Earlier this month, Citgroup (
) shareholders voted to reject a $15 million pay package for chief
executive officer Vikram Pandit, with 55 percent of the votes
against the compensation plan in a non-binding vote. Citi is
up about 29 percent this year, but it lost 44 percent last year and
is still down almost 25 percent since the end of last April.
The move came as a massive surprise - shareholders rarely rise up
to outright reject executive pay, even in non-binding votes. Of
course, the contrast between Pandit's pay and the performance of
the shares appears especially galling, though the bank - which
borrowed about $45 billion after the 2008 financial crisis - does
appear to be somewhat on the mend.
The winter of shareholder discontent
, Wells Fargo (
) could be the next target for activist shareholders. The
website cited Value Alliance, a corporate governance advisory
company, which pointed out that while Wells Fargo gave out $43.7
million in performance bonuses to its five highest-ranked
executives, "the definition of performance seems narrowly defined.
Foreclosure issues have scorched the bank's reputation, but the
justifications in the proxy for the CEO's pay don't reflect that."
Shareholder discontent isn't limited to the financial
- it affects companies producing real goods as well. The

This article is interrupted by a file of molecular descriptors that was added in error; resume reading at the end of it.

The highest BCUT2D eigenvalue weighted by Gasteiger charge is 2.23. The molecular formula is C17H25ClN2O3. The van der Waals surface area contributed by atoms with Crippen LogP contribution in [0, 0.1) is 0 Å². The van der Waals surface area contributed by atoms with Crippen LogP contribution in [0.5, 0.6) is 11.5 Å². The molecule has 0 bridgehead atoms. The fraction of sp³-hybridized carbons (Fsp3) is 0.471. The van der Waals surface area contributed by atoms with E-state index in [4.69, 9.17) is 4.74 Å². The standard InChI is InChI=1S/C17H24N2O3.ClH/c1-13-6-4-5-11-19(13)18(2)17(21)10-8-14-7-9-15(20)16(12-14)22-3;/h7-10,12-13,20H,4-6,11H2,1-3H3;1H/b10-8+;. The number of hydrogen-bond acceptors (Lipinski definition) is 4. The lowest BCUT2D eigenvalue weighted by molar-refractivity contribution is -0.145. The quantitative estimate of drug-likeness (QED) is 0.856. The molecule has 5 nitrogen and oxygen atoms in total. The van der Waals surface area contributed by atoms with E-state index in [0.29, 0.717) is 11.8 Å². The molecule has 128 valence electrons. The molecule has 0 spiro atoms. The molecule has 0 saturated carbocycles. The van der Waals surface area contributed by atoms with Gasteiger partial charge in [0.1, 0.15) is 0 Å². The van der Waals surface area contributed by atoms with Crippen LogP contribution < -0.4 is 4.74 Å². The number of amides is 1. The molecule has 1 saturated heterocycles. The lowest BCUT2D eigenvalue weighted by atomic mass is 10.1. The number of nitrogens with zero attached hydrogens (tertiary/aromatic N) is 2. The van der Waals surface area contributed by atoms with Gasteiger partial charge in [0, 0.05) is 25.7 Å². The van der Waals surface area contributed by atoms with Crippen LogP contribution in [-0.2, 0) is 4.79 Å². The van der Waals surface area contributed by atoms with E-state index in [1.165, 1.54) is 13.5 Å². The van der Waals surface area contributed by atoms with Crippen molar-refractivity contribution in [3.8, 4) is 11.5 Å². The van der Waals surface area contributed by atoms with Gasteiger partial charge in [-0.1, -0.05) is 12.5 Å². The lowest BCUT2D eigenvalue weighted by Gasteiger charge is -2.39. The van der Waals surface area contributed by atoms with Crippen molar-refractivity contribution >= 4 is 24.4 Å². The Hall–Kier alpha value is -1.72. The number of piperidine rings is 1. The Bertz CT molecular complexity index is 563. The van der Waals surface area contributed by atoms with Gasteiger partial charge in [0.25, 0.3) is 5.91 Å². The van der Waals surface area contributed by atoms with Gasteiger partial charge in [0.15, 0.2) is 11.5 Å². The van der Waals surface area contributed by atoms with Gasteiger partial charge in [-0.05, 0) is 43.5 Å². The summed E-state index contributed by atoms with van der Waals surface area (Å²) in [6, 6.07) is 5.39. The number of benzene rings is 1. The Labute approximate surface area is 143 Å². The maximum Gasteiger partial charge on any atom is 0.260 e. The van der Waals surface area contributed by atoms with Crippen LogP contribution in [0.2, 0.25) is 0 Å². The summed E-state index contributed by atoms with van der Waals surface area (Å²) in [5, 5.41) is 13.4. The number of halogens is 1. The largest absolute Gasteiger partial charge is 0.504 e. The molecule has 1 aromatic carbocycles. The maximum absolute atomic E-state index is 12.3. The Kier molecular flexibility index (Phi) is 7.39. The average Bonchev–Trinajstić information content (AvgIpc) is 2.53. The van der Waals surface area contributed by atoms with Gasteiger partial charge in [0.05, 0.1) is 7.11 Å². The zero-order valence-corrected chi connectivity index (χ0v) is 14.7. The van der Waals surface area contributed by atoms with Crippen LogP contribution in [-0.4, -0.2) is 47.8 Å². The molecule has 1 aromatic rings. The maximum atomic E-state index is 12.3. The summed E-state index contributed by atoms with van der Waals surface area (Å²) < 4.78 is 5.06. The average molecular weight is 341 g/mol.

shareholders nearly passed a vote which would give them the
power to propose corporate resolution "by written consent." The
vote failed, but it garnered 47.5 percent support despite claims of
GE's board of directors that the whole idea "would not serve the
best interests of shareholders."
Executive compensation at one of the world's largest manufacturers,
however, was left untouched.
?Trend or anomaly?
Do these actions comprise a distinctive trend? Not necessarily -
they will, however, embolden more shareholders and their advisors
to push back a bit more, though the practical results of that may
be limited. Interestingly, a few tech companies appear to be
getting out ahead of the trend with different tactics. Google (
a new voting structure for its shares shortly before the Citi
rebuke, creating a class of shares dubbed Class C
These shares lack voting rights, which effectively allows the
company to continue issuing new shares while founders Larry Page
and Sergey Brin retain control. The news was received negatively,
with shares briefly dropping below $600 before recovering somewhat;
still, Google is down more than 5 percent since the announcement.
While Google's founders decided to tighten their grip, over in
Cupertino, Apple (
) may have given in a bit to shareholder pressure. The world's most
valuable company by
decided to return
some of its massive cash reserves to shareholders through a $2.65
starting in July 2012 and a $10 billion
buy-back beginning in September 2012.
Of course, investors must feel pretty happy with the company right
record quarterly profits of $11.6 billion on $39.2 billion,
since a year ago off the back of massive iPhone sales in emerging
markets like China.
Perhaps the message for executives is simple, then - keep making
profits, and you can buy shareholder happiness. Money, after all,
makes the investor's world go round.